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Book Review: Killing Castro by Lawrence Block

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Originally published in 1961 under a pseudonym, Lawrence Block’s Killing Castro is a genuine curiosity: a very of-its-time pulp novel in which five disparate Americans accept a contract on the Cuban leader, who at the time was one of the U.S.’s biggest boogeymen.

The quintet ranges in type from a professional hitman to an animalistic thug unable to keep it in his pants to an idealistic geezer dying of cancer who sees this assignment as his last chance to do something significant. It’s not giving away too much to note that events in Killing Castro don’t exactly follow real world history (one reason, one suspects, that the book remained buried for close to fifty years until Hard Case Crime chose to revive it in 2009), but who cares? Even at this stage in his career, Block was a leanly exciting crime writer, and Killing Castro — if nowhere near the level of his later Matthew Scudder books — is a quick and engagingly surly read.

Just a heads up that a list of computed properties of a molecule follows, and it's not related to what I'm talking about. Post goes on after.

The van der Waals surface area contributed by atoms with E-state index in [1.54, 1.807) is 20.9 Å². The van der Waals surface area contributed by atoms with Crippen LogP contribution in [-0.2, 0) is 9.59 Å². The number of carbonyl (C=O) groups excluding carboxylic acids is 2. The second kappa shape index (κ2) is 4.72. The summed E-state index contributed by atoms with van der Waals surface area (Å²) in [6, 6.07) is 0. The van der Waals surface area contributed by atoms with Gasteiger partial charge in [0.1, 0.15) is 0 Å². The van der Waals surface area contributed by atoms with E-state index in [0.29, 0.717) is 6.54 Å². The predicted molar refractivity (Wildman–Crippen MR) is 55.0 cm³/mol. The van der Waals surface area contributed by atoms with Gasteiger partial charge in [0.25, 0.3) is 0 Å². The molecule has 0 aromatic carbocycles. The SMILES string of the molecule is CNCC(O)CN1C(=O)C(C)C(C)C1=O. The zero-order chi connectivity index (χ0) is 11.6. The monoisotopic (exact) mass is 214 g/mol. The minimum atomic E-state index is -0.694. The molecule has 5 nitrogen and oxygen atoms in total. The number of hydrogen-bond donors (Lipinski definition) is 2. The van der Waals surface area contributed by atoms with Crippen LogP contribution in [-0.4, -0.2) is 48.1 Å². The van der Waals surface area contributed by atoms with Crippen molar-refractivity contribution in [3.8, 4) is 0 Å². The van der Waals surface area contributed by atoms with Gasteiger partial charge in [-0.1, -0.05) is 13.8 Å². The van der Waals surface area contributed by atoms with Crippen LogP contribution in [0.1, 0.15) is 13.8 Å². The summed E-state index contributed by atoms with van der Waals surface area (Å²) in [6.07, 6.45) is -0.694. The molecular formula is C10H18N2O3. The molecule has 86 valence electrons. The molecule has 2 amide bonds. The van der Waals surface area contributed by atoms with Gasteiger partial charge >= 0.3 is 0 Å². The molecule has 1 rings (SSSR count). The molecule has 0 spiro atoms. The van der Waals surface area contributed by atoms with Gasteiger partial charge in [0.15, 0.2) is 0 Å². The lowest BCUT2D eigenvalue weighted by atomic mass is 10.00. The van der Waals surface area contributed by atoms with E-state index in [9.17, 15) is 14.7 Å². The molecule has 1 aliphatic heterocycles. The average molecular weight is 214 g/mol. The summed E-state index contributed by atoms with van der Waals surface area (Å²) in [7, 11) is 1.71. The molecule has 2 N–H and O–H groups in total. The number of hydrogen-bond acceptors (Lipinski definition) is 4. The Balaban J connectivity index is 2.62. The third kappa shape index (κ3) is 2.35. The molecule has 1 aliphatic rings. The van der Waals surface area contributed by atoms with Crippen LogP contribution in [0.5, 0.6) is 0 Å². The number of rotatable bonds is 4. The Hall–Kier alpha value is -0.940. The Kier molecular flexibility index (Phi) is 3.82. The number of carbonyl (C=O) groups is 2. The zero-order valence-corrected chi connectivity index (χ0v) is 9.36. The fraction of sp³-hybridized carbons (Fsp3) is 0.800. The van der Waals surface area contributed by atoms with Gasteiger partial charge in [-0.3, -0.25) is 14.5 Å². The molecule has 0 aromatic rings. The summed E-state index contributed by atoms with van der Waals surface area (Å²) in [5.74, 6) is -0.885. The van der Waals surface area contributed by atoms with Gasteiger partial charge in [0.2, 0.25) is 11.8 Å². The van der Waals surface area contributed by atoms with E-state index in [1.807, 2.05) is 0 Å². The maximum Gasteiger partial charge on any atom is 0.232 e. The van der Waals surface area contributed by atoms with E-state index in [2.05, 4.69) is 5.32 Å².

The novel follows our five-some as they scatter into two pairs and a solo to set up their traps. Interspersed between each chapter, Block provides a brief history of Fidel’s rise to power, occasionally comparing the Cuban dictator to the equally corruptible men financing his assassination. These potentially didactic interludes prove more involving than you’d initially suspect, though the pulpy meat of the book remains Block’s sharply brutal insights into his five quasi-heroes, the scariest of whom proves to be the sexually aggressive muscleman Garth. If the universe of Killing Castro ultimately turns out to be just a Cold War alt world dream, to a Baby Boomer who can still remember the Cuban Missile Crisis, it’s almost as enjoyable as the playground Tarantino erected for his Inglourious Basterds.

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About Bill Sherman

Bill Sherman is a Books editor for Blogcritics. With his lovely wife Rebecca Fox, he has co-authored a light-hearted fat acceptance romance entitled Measure By Measure.